What to Do If Your Dog Ate Soap
If you suspect that your dog has eaten soap, your first step is to call your vet. If they are not open, a local animal hospital is the next best option. When they’re on the phone they will likely ask the following questions, so do your best to collect your answers quickly:
- What type of soap was eaten?
- Were there harmful ingredients in the soap?
- How much soap was consumed?
- When was the soap consumed?
- Is your dog showing any symptoms?
Which Types Of Soap Is Most Harmful?
- Dishwashing soap and laundry detergent: These cleaning products often contain harsh chemicals and surfactants, which can cause irritation or even chemical burns in a dog’s mouth, throat, and digestive tract. Ingestion may lead to vomiting, diarrhea, drooling, and other signs of gastrointestinal distress.
- Hand sanitizers: These products typically contain a high concentration of alcohol (ethanol or isopropanol), which can be toxic to dogs if ingested. Symptoms of alcohol poisoning in dogs may include vomiting, diarrhea, lack of coordination, lethargy, and, in severe cases, seizures or coma.
- Antibacterial soaps: Some antibacterial hand soaps contain triclosan or triclocarban, could cause gastrointestinal upset and, in rare cases, liver damage.
- Scented and colored soaps: Soaps with added fragrances, dyes, or essential oils can also be harmful to dogs. Some of these additives may cause allergic reactions or gastrointestinal issues if ingested.
Which Ingredients In Soap Are Most Harmful?
- Ethanol or isopropanol: These alcohols are found in hand sanitizers and can lead to alcohol poisoning in dogs, causing symptoms such as vomiting, diarrhea, lack of coordination, lethargy, seizures, or coma.
- Sodium hydroxide (lye): Often used in the production of bar soaps and detergents, sodium hydroxide can cause burns and severe irritation in a dog’s mouth, throat, and gastrointestinal tract.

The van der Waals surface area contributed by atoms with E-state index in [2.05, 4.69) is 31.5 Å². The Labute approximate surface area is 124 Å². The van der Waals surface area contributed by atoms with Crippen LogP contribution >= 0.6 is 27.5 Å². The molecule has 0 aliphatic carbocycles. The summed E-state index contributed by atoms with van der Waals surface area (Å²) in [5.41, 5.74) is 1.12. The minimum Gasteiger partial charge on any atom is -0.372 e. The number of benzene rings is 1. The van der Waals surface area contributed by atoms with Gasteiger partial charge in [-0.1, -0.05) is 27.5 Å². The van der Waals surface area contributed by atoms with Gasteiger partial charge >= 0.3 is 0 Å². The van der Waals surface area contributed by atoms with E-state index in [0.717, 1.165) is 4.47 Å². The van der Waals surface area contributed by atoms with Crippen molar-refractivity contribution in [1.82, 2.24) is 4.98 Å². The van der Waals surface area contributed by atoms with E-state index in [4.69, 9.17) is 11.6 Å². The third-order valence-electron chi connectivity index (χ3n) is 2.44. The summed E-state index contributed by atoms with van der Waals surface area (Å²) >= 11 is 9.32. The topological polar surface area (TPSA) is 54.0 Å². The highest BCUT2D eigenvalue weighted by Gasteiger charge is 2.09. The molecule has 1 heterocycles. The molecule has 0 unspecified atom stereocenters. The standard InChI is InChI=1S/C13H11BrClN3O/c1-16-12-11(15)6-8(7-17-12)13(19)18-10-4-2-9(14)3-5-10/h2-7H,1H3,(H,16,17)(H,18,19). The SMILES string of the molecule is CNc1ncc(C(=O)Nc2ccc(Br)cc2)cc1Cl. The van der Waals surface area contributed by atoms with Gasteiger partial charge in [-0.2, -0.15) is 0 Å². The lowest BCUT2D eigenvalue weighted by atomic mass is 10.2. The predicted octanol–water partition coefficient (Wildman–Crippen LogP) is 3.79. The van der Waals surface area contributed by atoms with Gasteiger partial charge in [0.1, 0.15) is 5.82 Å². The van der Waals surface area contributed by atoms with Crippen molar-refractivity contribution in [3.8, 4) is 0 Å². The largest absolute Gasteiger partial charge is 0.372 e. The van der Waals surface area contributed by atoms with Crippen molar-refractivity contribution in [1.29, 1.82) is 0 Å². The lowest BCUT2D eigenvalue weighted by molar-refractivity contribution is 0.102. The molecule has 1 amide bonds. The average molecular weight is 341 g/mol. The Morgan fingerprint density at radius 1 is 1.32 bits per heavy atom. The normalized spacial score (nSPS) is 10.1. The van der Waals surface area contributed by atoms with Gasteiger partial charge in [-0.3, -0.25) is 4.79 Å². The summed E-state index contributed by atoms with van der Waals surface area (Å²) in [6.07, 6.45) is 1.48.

- Surfactants: Commonly found in detergents and dishwashing soaps, surfactants (e.g., sodium lauryl sulfate, sodium laureth sulfate) can lead to gastrointestinal distress, including vomiting and diarrhea.
- Phenols: Present in some cleaning products and disinfectants, phenols can be toxic to dogs if ingested, potentially causing symptoms like drooling, vomiting, and tremors, as well as more severe effects such as kidney or liver damage.
- Triclosan and triclocarban: Two antibacterial agents, found in some soaps, can cause gastrointestinal upset and, in rare cases, liver damage in dogs.
- Borax (sodium borate): Found in some laundry detergents and cleaning products, borax can be toxic to dogs if ingested, causing symptoms like vomiting, diarrhea, and abdominal pain, or in severe cases kidney damage.
- Essential oils: Tea tree, wintergreen, pennyroyal, pine, eucalyptus oils are the most toxic ones that could cause poisoning or emergency treatments. However, if a dog eats any soap with an essential oil theres risk of sickness.
Symptoms to Look For
If you suspect that your dog has some eaten soap, monitor them closely for the following symptoms:
- Coughing or gagging
- Abdominal pain or discomfort
- Lack of appetite
- Lethargy or weakness
There are more serious symptoms of soap consumption which are often related to the more harmful ingredients or large quantities:
- Seizures or tremors: If a dog ingests soap containing toxic ingredients (e.g., essential oils like tea tree oil, wintergreen oil, or pennyroyal oil), it may experience seizures or tremors.
- Difficulty breathing: Ingestion of certain types of soap or large amounts may cause inflammation or swelling in the throat, leading to difficulty breathing.
- Chemical burns: Ingesting soap with harsh chemicals (e.g., sodium hydroxide) can cause chemical burns in the mouth, throat, and gastrointestinal tract.
- Central nervous system depression: toxic ingredients, such as alcohol in hand sanitizers, can lead to central nervous system depression, which may manifest as severe lethargy, lack of coordination, or unconsciousness.
Preventing Your Dog from Eating Soap
Ensure that all human cleaning products are out of your pet’s reach or ability to access, like high shelf or behind a locked cabinet. Especially in puppies, soaps can be mistaken for a tasty treat so consider switching to liquid soaps that are more concealed and less likely to attract your dog’s attention.
If your dog frequently eats non-food items, such as soap, it may be a sign of pica, a condition related to a nutritional deficiency. If that’s the case, you may want to consider buying all-natural soap products until your dog receives proper treatment.
Additionally, there are several pet safe soaps and detergent options on the market.